If you’re accustomed to life with an adult dog, you may be seeking out some beneficial new puppy advice if you’re planning on expanding your canine family in the future.
Looking after a puppy is a fun and rewarding experience, but there are preparations before bringing your new puppy home.
Water and Food Bowls
It’s important to have food and water available to the new member of your family when you bring him home for the first time. He may be a little nervous and might not want to eat or drink immediately, but he’ll feel more comfortable knowing that it’s there should he need it. If possible, choose stainless steel food bowls rather than plastic.
Puppies like to chew. It’s their way of exploring new objects and they might also chew to relieve the pain of teething. But chewing plastic food bowls can be detrimental to their health. Chew marks in plastic bowls capture small particles of food, which can become contaminated with salmonella, making your puppy sick.
One of the best tips for new puppy owners is to opt for stainless steel dishes, and ensure they’re cleaned on a regular basis.
Have his sleeping area ready. Because the puppy is coming into a different environment he will have to adjust.
Make a microchipping appointment
Your new puppy may have been microchipped before you brought him home, but if not it’s very important that you make arrangements to have your pet microchipped as soon as possible. Anyone with first hand knowledge of a lost pet will tell you this is one of the most vital pieces of advice. More and more countries around the world are introducing microchipping laws which state that dogs must have a microchip, and for good reason. Research shows that dogs that are microchipped are 2.5 times more likely to be reunited with their owner should they become lost than dogs without the chip. There’s no reason to be nervous about microchipping – it’s quick, safe, and although your dog may feel a sharp pain, this lasts for just a second, much like a regular vaccination at the vets.
Chew toys & anti-chew sprays
If you value your furniture, your carpets, and your shoes, a good puppy tip is to be prepared and have some chew toys at the ready to try and deter your puppy from chewing on anything and everything he can get his little teeth on.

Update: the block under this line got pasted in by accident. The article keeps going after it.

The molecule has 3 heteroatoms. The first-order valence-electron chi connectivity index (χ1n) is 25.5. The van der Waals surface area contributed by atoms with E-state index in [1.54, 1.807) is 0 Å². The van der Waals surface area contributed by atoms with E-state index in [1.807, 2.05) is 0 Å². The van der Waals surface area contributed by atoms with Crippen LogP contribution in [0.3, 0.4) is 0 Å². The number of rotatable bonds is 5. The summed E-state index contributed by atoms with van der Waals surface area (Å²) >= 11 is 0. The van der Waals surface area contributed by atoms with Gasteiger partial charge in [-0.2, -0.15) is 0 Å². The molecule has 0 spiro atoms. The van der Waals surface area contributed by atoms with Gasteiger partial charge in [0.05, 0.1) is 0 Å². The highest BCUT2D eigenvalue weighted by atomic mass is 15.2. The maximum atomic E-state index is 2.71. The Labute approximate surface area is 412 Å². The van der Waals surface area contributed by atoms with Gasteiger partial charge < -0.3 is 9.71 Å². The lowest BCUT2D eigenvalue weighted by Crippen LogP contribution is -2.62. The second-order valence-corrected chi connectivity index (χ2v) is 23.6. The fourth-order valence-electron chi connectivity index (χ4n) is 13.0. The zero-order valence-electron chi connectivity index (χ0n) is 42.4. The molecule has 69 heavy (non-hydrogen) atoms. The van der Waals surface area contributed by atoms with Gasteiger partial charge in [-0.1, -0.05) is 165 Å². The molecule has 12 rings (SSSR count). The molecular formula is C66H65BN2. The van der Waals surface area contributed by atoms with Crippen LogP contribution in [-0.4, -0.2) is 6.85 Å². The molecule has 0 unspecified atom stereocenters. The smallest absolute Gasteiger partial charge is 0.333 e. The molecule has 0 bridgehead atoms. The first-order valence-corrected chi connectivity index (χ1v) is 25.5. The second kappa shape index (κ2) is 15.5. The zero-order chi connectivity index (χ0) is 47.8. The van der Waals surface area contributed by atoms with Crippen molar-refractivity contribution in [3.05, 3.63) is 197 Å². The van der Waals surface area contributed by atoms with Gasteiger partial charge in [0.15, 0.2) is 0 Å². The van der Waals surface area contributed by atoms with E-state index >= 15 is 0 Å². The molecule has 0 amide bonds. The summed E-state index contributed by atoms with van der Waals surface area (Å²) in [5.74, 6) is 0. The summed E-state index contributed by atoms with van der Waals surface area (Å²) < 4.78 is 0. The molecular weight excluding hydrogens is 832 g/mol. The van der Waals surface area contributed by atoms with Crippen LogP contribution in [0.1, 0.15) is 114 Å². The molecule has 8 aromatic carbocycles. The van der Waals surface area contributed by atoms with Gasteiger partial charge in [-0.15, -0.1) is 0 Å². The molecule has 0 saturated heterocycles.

Puppies chew for a number of reasons, including to relieve the discomfort of teething, and because they’re naturally curious little things and want to explore. If your puppy begins to show signs of being interested in inappropriate or destructive chewing, focus their attention on appropriate chew toys and praise them for using these toys.
Advice from dog owners who have ‘been there, done that’ will often include using anti-chew sprays which repel the dog. These can be beneficial, but opt for those with bittering agents, rather than aluminium sulfate. Although aluminium sulfate is believed to be safe in small amounts, it has been found to cause abdominal pain, nausea, and sickness.
Remember that young pups have very different nutritional needs to adult and older dogs. The food that you’re feeding any existing dogs in your home may not be the best choice for your new puppy, particularly if the puppy has come straight into your home from it’s mother.
Puppy owners are advised to feed their dogs foods that are rich in Docosahexaenoic Acid (DHA), which the puppy will have received naturally through its mother’s milk. DHA is a type of Omega-3 fatty acid which, according to experts in the field, is ‘important for proper neurological development of humans and animals’. DHA can be found in many dog foods, and in offal if you prefer to feed fresh offerings. If using a wet or dry dog food, the puppy varieties often contain high levels of protein which aids growth, and added calcium which is essential for developing strong bones and teeth.
Don’t be afraid to ask for advice for your new puppy
Whether you’re an experienced dog owner or are bringing home your very first canine friend, having a new puppy in the home can be overwhelming! As a dog owner, you should never be afraid to ask for help.
Local dog walkers, friends with pets and veterinarians will all have a wealth of training tips for puppies to help you settle into a happy, healthy life with your new pup.